Suzzallo Library opened in 1926. It was championed by the University of Washington's president Henry Suzzallo, who was dismissed before the library was completed. Following Suzzallo's death in 1933, the University named the library after him.

Suzzallo Library opened in 1926. It was championed by the University of Washington’s president Henry Suzzallo, who was dismissed before the library was completed. Following Suzzallo’s death in 1933, the University named the library after him.

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I was surprised when the Seattle Urban Sketchers announced they would be visiting Suzzallo Library for their next meeting. I had visited the library on the University of Washington’s campus last October to sketch the building’s monumental reading room. Fortunately, the University of Washington’s campus always has something new to discover.

Tucked behind Suzzallo is Allen Library. The Allen Library opened in 1990 and was named in honor of Kenneth Allen, the University of Washington’s Associate Director of Libraries. Allen is connected to Suzzallo via a sky bridge and forms a library complex housing the main body of the University’s book collection.

Tomistoma machikanense is torn between eating the students above or below.

Tomistoma machikanense is torn between eating the students above or below.

If you take the time to walk through Suzzallo to Allen, you will find yourself greeted by the skeleton of Tomistoma machikanense. The 28-foot crocodile skeleton is a cast of a fossil held by the University of Washington’s Burke Museum. The skeleton appears to be walking up the lobby’s wall or waiting to drop on undergraduates as they pass beneath the monster.

Across the breezeway from the Allen Lobby, the Lower Suzzallo Lobby features a fun art installation called “Raven Brings Light to this House of Stories.” A flock of raven sculptures hangs over the lobby. Each raven holds a symbol or letter in their beak, symbolizing Raven bring light and knowledge to the world in Native American myth. The great part of this installation is the way it spreads into the surrounding book stacks. Ravens perch on shelves, watching patrons, while lost letters float over the stacks.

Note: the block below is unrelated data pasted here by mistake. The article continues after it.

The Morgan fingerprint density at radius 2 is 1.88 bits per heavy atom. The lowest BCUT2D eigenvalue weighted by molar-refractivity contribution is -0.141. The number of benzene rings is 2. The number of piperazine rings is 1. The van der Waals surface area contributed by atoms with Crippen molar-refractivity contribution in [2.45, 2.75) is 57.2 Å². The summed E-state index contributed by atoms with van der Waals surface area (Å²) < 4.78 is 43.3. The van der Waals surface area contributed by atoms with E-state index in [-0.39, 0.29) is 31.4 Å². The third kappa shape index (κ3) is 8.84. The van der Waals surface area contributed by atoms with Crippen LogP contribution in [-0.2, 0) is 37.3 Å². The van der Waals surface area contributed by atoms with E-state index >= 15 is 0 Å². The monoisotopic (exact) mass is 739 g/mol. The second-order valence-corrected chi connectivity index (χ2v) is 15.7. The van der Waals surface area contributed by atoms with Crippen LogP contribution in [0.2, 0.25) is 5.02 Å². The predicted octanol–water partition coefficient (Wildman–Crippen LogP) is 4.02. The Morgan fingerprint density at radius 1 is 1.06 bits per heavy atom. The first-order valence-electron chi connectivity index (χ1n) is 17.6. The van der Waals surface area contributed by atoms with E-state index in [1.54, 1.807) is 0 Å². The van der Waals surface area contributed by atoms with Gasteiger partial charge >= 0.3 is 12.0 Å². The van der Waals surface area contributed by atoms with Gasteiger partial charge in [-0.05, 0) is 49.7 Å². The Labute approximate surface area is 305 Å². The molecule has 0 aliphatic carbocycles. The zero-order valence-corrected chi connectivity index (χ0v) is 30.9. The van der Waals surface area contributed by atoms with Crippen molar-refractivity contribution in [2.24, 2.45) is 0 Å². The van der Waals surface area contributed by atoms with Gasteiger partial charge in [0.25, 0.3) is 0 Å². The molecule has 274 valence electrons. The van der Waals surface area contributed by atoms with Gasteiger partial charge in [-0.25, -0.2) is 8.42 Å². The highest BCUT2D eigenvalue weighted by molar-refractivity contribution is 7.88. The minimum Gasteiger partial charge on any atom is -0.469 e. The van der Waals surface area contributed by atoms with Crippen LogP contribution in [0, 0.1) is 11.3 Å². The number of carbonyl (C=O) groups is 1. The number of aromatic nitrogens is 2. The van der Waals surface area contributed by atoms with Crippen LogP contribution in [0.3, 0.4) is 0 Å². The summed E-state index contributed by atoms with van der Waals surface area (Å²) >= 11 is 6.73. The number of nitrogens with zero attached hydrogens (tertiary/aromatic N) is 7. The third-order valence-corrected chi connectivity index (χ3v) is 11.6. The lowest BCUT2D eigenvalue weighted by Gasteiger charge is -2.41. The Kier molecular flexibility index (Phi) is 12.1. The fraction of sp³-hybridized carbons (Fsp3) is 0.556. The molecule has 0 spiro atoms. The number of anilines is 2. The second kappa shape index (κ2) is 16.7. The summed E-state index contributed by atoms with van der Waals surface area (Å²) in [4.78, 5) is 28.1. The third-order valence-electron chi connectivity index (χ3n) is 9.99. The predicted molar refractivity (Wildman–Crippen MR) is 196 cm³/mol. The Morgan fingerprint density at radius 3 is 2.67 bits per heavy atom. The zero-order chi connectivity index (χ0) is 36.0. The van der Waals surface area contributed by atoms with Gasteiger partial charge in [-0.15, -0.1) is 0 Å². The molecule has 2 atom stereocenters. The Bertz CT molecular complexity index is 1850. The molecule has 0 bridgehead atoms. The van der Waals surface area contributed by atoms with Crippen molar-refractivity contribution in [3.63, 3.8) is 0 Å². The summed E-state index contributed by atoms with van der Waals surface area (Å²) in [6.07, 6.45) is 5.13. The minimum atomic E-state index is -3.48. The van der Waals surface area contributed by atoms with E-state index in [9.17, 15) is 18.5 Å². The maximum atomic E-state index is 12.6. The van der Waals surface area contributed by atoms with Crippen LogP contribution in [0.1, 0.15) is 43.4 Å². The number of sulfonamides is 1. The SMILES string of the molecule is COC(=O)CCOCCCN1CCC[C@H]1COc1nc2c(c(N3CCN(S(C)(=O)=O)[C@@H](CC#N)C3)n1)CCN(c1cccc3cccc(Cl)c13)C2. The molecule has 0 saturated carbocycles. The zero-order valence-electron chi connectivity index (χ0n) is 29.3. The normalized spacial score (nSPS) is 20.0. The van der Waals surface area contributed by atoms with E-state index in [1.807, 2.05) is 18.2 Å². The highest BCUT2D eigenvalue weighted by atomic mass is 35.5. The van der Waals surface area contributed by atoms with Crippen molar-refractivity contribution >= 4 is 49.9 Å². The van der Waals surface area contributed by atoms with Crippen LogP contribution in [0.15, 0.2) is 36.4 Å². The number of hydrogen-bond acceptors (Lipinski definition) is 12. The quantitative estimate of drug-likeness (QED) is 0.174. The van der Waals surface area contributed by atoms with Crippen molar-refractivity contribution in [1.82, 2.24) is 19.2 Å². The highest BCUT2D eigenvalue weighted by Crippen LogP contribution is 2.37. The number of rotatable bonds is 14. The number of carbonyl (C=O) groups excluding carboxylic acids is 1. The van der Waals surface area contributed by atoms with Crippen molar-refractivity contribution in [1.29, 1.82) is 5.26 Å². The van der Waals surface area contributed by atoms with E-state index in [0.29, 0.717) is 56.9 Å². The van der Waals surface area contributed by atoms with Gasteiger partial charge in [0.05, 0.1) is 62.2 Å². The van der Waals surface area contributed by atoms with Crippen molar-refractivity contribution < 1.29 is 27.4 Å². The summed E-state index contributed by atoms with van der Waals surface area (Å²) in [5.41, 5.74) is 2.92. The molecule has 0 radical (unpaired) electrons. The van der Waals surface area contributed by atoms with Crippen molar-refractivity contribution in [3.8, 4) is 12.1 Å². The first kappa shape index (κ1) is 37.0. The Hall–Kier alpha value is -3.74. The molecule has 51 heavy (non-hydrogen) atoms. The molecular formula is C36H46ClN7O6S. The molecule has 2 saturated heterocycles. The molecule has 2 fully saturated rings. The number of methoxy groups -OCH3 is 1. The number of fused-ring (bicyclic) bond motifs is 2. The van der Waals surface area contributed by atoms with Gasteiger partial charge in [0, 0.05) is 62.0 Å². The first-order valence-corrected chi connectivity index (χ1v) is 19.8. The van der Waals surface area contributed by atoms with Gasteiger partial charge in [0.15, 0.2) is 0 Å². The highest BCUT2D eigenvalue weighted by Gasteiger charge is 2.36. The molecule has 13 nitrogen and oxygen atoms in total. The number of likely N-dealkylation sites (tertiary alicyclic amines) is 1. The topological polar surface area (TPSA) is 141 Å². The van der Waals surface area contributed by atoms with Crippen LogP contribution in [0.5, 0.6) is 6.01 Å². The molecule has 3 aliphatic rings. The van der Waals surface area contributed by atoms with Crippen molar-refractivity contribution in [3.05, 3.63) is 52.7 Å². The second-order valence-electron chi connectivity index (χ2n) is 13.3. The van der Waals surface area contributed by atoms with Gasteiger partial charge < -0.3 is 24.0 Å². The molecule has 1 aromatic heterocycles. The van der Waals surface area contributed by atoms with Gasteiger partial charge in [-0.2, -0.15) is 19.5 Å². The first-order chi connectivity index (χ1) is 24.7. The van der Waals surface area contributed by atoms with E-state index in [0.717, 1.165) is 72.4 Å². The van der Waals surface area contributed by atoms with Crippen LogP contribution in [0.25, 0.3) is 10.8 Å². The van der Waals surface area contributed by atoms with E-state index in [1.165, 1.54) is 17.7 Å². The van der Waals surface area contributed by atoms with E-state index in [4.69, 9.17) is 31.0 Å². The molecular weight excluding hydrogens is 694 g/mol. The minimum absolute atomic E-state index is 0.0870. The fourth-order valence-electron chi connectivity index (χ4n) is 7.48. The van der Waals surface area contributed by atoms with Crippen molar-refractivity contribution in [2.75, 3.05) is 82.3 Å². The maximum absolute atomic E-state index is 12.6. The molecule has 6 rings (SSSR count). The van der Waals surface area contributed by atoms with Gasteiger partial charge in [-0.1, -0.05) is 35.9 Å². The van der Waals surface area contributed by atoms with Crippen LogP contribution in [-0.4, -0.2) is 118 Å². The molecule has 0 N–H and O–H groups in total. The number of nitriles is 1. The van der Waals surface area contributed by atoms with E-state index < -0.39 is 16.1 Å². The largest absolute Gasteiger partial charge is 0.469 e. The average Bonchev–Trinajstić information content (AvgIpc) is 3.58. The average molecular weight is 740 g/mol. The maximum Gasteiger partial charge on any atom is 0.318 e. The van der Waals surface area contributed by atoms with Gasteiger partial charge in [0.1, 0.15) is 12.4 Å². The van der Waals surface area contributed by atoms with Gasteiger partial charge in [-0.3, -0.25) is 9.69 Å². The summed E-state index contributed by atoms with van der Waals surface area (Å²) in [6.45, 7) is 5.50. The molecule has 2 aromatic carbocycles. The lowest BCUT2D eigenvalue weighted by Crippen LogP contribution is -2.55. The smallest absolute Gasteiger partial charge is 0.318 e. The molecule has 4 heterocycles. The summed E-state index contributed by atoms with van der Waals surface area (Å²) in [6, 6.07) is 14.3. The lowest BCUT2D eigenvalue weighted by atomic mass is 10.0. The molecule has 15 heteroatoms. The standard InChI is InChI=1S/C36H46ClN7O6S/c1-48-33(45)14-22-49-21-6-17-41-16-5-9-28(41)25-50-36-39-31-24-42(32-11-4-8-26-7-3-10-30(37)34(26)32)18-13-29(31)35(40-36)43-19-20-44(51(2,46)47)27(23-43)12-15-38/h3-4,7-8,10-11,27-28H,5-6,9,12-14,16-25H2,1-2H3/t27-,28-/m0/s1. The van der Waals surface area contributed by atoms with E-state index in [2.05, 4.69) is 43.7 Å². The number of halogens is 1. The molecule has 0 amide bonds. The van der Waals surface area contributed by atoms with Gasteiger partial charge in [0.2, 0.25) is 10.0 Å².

Stone work in the Suzzallo Main Lobby

Stonework in the Suzzallo Main Lobby

Suzzallo is also filled with a wonderful collection of reliefs and sculptures. The library facade is decorated with sculptures of major thinkers, including Moses, Isaac Newton and Benjamin Franklin. Inside, the library is decorated with intricate filigree and stone relief patterns. The interior is also note worthy for featuring reliefs of native flora and fauna.

More sculptures and reliefs are on many of the University of Washington’s buildings. Explorers and thinkers are common as are fictional characters who convey knowledge. I particularly liked a relief of the Native American Raven after visiting the Suzzallo art installation.

If you have time, and want to escape from Downtown Seattle, the University of Washington’s campus offers a wonderland of science and culture. Whether it is a recreation of a gothic cathedral, prehistoric monsters, or Native American myths, the University of Washington’s campus always has a surprise or novelty waiting for its guests.

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Stonework in the Suzzallo Main Lobby

Stonework in the Suzzallo Main Lobby